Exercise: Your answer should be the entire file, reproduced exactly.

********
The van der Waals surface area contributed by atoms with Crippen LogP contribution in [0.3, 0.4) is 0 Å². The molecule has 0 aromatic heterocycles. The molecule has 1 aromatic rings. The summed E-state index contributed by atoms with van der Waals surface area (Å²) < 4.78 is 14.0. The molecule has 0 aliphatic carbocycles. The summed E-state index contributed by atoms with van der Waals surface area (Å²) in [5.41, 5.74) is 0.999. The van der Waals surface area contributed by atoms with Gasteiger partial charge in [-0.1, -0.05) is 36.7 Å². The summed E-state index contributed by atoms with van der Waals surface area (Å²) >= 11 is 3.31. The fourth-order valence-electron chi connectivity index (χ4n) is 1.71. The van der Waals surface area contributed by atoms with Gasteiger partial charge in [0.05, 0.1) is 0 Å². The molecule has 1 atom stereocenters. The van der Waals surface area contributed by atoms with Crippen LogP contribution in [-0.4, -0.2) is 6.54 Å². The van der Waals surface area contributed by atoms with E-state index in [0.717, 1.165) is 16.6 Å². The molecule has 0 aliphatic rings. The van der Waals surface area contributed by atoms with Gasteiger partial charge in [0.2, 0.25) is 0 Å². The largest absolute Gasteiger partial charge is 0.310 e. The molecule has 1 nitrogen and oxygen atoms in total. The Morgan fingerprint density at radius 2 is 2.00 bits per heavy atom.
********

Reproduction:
The van der Waals surface area contributed by atoms with Crippen LogP contribution in [0.3, 0.4) is 0 Å². The molecule has 0 aromatic heterocycles. The molecule has 1 aromatic rings. The summed E-state index contributed by atoms with van der Waals surface area (Å²) < 4.78 is 14.0. The molecule has 0 aliphatic carbocycles. The summed E-state index contributed by atoms with van der Waals surface area (Å²) in [5.41, 5.74) is 0.999. The van der Waals surface area contributed by atoms with Gasteiger partial charge in [-0.1, -0.05) is 36.7 Å². The summed E-state index contributed by atoms with van der Waals surface area (Å²) >= 11 is 3.31. The fourth-order valence-electron chi connectivity index (χ4n) is 1.71. The van der Waals surface area contributed by atoms with Gasteiger partial charge in [0.05, 0.1) is 0 Å². The molecule has 1 atom stereocenters. The van der Waals surface area contributed by atoms with Crippen LogP contribution in [-0.4, -0.2) is 6.54 Å². The van der Waals surface area contributed by atoms with E-state index in [0.717, 1.165) is 16.6 Å². The molecule has 0 aliphatic rings. The van der Waals surface area contributed by atoms with Gasteiger partial charge in [0.2, 0.25) is 0 Å². The largest absolute Gasteiger partial charge is 0.310 e. The molecule has 1 nitrogen and oxygen atoms in total. The Morgan fingerprint density at radius 2 is 2.00 bits per heavy atom.